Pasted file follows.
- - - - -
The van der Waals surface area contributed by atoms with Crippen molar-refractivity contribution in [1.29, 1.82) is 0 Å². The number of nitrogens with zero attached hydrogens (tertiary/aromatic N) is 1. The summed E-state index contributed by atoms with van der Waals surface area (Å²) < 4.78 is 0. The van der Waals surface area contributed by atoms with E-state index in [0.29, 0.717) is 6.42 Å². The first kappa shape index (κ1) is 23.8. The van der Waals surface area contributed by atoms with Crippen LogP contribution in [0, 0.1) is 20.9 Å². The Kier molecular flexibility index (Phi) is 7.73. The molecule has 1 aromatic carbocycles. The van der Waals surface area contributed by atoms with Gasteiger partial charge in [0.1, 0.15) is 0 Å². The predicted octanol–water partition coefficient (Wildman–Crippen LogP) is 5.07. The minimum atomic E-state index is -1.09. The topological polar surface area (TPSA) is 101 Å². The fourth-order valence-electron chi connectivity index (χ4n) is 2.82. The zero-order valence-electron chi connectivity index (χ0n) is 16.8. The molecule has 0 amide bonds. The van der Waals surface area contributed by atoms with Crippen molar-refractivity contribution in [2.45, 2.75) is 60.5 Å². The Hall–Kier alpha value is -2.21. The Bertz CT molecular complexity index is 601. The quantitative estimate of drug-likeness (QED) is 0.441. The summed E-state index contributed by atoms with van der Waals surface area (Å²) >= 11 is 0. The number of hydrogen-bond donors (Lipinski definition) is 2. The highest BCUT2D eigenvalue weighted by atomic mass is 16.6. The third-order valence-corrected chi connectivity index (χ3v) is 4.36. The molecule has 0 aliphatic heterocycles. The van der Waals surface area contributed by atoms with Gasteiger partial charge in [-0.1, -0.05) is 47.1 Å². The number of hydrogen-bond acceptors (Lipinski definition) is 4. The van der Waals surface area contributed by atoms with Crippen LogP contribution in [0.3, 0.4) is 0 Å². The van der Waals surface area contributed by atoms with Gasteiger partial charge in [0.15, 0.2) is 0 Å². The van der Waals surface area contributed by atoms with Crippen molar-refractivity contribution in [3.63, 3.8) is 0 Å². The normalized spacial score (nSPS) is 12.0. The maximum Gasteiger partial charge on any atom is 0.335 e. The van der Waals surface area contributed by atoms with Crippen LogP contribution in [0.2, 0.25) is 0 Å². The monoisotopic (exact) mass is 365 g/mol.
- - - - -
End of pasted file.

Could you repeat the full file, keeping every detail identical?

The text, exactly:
The van der Waals surface area contributed by atoms with Crippen molar-refractivity contribution in [1.29, 1.82) is 0 Å². The number of nitrogens with zero attached hydrogens (tertiary/aromatic N) is 1. The summed E-state index contributed by atoms with van der Waals surface area (Å²) < 4.78 is 0. The van der Waals surface area contributed by atoms with E-state index in [0.29, 0.717) is 6.42 Å². The first kappa shape index (κ1) is 23.8. The van der Waals surface area contributed by atoms with Crippen LogP contribution in [0, 0.1) is 20.9 Å². The Kier molecular flexibility index (Phi) is 7.73. The molecule has 1 aromatic carbocycles. The van der Waals surface area contributed by atoms with Gasteiger partial charge in [0.1, 0.15) is 0 Å². The predicted octanol–water partition coefficient (Wildman–Crippen LogP) is 5.07. The minimum atomic E-state index is -1.09. The topological polar surface area (TPSA) is 101 Å². The fourth-order valence-electron chi connectivity index (χ4n) is 2.82. The zero-order valence-electron chi connectivity index (χ0n) is 16.8. The molecule has 0 amide bonds. The van der Waals surface area contributed by atoms with Crippen molar-refractivity contribution in [2.45, 2.75) is 60.5 Å². The Hall–Kier alpha value is -2.21. The Bertz CT molecular complexity index is 601. The quantitative estimate of drug-likeness (QED) is 0.441. The summed E-state index contributed by atoms with van der Waals surface area (Å²) >= 11 is 0. The number of hydrogen-bond donors (Lipinski definition) is 2. The highest BCUT2D eigenvalue weighted by atomic mass is 16.6. The third-order valence-corrected chi connectivity index (χ3v) is 4.36. The molecule has 0 aliphatic heterocycles. The van der Waals surface area contributed by atoms with Gasteiger partial charge in [-0.1, -0.05) is 47.1 Å². The number of hydrogen-bond acceptors (Lipinski definition) is 4. The van der Waals surface area contributed by atoms with Crippen LogP contribution in [0.3, 0.4) is 0 Å². The van der Waals surface area contributed by atoms with Gasteiger partial charge in [0.15, 0.2) is 0 Å². The van der Waals surface area contributed by atoms with Crippen molar-refractivity contribution in [3.63, 3.8) is 0 Å². The normalized spacial score (nSPS) is 12.0. The maximum Gasteiger partial charge on any atom is 0.335 e. The van der Waals surface area contributed by atoms with Crippen LogP contribution in [0.2, 0.25) is 0 Å². The monoisotopic (exact) mass is 365 g/mol.